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In 1947, Lode Craeybeckx wanted to establish a multipurpose building for cultural activities: he proposed to build a Palace of Liberation in the city park: a place for concerts and other cultural events, but in particular for modern art. However, due the poor financial situation of post-war Antwerp, these plans were quickly put away. In the early sixties, Craeybeckx, then mayor, made a second attempt to build a (national) museum of modern art. This time, he had the plot opposite the Royal Museum of Fine Arts (KMSKA) in mind, the place where the Hippodrome Theatre was in decline. Again, the price tag put an end to the plans.

However, one didn’t let go of the idea, and different parties began to work on the creation of a museum of modern art in Antwerp. In 1966, architect Léon Stynen submitted a proposal to build a museum on pillars near the medieval fortress Het Steen. This project was rejected for fear of impeding the port activities. In 1970, Stynen submitted a second proposal: in the neighbourhood Linkeroever, he wanted to realise Le Corbusier’s unexecuted ‘Musée à croissance illimitée’ (Museum of unlimited growth). The prestigious project was well received and it was decided to construct it in the Middelheim Park. But construction works were halted because the park was declared a green zone.

A start: the I.C.C.

In 1970, the Ministry of Dutch Culture established the Internationaal Cultureel Centrum (I.C.C.) in the former Royal Palace on the Antwerp Meir. The I.C.C. was the first public institution for contemporary art in Flanders. According to Ludo Bekkers, the centre’s first director, the space had to become a location where everything was possible, from exhibitions and concerts to happenings and theatre workshops for children and adults.

1970, Leo Stijnen met plan Le corbusier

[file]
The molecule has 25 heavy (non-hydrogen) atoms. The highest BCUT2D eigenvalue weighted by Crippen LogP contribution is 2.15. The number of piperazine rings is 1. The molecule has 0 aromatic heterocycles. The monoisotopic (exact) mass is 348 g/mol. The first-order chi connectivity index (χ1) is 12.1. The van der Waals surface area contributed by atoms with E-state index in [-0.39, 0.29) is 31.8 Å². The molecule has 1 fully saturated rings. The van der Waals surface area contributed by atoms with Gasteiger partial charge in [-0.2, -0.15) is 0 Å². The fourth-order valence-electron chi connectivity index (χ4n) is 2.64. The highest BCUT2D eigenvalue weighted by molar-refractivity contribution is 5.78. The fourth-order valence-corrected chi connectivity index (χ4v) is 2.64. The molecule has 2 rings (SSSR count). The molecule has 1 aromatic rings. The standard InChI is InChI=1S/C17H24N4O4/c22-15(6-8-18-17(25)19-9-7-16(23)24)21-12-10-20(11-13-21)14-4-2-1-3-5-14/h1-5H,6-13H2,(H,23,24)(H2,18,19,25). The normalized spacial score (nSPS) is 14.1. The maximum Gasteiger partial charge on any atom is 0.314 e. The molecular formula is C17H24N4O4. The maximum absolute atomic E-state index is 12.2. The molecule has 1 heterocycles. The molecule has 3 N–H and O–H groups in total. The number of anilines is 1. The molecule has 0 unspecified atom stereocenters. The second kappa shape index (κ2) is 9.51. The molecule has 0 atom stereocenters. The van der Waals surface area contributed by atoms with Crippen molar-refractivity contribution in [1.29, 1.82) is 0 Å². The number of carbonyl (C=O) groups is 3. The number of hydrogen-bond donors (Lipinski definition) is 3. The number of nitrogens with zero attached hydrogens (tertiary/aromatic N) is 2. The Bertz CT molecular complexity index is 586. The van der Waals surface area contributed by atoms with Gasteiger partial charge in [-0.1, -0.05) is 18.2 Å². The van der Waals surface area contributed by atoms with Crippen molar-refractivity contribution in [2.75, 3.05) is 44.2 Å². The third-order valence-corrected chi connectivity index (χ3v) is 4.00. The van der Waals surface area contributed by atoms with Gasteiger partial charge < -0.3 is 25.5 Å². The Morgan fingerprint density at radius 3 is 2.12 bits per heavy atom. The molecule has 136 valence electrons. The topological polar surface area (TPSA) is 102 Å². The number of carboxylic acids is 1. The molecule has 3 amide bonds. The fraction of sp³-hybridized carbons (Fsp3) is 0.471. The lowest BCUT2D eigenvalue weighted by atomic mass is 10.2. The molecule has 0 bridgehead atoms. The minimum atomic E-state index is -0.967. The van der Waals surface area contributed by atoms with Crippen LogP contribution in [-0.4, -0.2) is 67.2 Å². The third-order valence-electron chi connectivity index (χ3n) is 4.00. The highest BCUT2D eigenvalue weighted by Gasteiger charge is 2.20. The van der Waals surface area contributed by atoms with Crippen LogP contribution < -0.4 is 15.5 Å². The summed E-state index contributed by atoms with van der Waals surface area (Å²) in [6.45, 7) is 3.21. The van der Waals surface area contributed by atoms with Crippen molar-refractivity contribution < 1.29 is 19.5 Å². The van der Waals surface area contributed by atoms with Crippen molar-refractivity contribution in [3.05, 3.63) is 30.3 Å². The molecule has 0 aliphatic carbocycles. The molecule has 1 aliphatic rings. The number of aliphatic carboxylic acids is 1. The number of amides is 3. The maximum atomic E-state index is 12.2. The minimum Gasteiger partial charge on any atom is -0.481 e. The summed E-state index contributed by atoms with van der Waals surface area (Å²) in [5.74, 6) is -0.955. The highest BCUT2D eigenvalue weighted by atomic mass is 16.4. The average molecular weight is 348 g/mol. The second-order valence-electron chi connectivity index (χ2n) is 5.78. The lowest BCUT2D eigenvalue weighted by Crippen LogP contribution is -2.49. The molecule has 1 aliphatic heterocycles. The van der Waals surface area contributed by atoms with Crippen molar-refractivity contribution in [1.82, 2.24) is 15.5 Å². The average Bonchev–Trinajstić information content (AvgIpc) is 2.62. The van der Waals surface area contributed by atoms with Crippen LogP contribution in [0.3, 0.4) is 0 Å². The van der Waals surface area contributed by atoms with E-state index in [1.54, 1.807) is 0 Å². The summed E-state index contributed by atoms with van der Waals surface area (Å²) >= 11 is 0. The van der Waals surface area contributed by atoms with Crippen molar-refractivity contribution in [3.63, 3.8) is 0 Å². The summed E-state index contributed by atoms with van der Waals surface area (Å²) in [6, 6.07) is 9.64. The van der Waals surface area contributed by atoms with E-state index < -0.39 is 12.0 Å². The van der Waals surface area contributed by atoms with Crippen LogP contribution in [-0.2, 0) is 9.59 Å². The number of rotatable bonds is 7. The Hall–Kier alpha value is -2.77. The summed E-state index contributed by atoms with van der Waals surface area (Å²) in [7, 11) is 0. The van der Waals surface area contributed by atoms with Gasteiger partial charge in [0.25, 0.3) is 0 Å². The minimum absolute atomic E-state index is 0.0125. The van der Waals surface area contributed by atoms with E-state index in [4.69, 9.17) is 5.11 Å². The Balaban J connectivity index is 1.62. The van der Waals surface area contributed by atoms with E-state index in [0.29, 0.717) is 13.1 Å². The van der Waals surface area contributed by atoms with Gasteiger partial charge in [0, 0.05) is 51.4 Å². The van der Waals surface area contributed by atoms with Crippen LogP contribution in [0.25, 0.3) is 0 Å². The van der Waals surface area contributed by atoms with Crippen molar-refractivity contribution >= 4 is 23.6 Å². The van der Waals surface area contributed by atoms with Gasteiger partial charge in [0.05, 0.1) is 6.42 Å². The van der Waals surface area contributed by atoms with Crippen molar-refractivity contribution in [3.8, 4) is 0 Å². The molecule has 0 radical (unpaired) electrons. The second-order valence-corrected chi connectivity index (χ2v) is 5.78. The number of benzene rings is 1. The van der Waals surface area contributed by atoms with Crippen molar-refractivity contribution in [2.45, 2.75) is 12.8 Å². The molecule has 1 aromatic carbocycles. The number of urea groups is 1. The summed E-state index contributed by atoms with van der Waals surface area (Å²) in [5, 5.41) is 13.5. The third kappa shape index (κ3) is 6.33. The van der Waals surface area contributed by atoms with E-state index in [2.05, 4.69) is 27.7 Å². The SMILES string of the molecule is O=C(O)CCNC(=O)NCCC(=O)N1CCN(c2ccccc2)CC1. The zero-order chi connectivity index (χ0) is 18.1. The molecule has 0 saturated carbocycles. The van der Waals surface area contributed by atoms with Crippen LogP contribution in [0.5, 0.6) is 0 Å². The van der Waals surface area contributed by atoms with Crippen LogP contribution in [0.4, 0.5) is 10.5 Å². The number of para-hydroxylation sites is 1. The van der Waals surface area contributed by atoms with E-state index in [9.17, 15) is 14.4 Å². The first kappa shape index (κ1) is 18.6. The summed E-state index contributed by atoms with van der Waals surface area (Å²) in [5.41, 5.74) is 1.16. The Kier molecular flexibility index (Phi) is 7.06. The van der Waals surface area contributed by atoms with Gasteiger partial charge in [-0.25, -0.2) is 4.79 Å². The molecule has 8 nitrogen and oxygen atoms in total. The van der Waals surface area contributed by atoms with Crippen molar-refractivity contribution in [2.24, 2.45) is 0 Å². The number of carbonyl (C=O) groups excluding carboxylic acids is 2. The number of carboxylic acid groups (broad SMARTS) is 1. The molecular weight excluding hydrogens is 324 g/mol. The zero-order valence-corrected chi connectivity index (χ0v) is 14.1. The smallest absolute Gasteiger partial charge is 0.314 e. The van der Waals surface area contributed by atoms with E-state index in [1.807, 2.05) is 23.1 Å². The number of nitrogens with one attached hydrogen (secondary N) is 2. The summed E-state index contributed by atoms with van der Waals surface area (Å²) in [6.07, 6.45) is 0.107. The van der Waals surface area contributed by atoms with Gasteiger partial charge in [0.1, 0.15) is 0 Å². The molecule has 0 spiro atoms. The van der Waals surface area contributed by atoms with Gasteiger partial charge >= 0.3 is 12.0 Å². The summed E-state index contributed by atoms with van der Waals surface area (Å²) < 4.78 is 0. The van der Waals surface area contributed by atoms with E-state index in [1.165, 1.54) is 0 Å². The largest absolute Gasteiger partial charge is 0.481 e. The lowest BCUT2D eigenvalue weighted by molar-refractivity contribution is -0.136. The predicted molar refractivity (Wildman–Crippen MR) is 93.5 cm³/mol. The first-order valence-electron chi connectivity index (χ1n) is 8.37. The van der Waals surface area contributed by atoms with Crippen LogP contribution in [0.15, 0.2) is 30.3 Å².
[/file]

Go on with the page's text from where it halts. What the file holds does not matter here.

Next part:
In the period 1972-1981, under the leadership of Flor Bex, the centre evolved into a dynamic meeting place for art(ists) and audiences. The I.C.C. in its initial period can thus be seen as the immediate precursor of M HKA. Indeed, M HKA is also formally heir to the I.C.C.: the latter’s important documentation centre, library and video library were included in M HKA.

Gordon Matta-Clark

In 1977, Flor Bex invited American artist Gordon Matta-Clark for an exhibition at the I.C.C., who was given the opportunity to intervene in a vacant building on the Ernest Van Dijckkaai, near Het Steen. In honour of the four hundredth anniversary of the Antwerp Baroque painter Peter Paul Rubens, the artist called this work Office Baroque. Shortly after Matta-Clark’s death in 1978, Bex suggested to preserve Office Baroque as an homage to the artist and to integrate it as a core of the new museum for contemporary art, which was to be built on the surrounding parcels.

This idea was well received and the Foundation Gordon Matta-Clark was established to raise the necessary funds. Numerous artists from Belgium and abroad donated a work, in an effort to secure Office Baroque or, in case that would fail, to contribute to a basic collection of the new museum for contemporary art.


Finally, in 1982 the Flemish Community decided to found M HKA. The Zuid (South neighbourhood) seemed like the ideal location for the new museum – with its Royal Museum of Fine Arts, the province’s plans to also set up a museum for photography (now Fotomuseum Antwerp, FoMu), ample parking on the Gedempte Zuiderdokken, the presence of important galleries, and the proximity of the river Scheldt. In 1985, a former grain silo in the Leuvenstraat was purchased and the construction works could start.

On September 20, 1985, M HKA was officially established. On June 20, 1987, the museum was inaugurated with about hundred fifty works from the Foundation Gordon Matta-Clark as a starting point for the collection. The inheritance of the I.C.C. formed the starting point for the museum’s vision and policy. M HKA’s first director was also I.C.C.’s former inspirer: Flor Bex. The museum’s first exhibition was devoted to the work of Gordon Matta-Clark.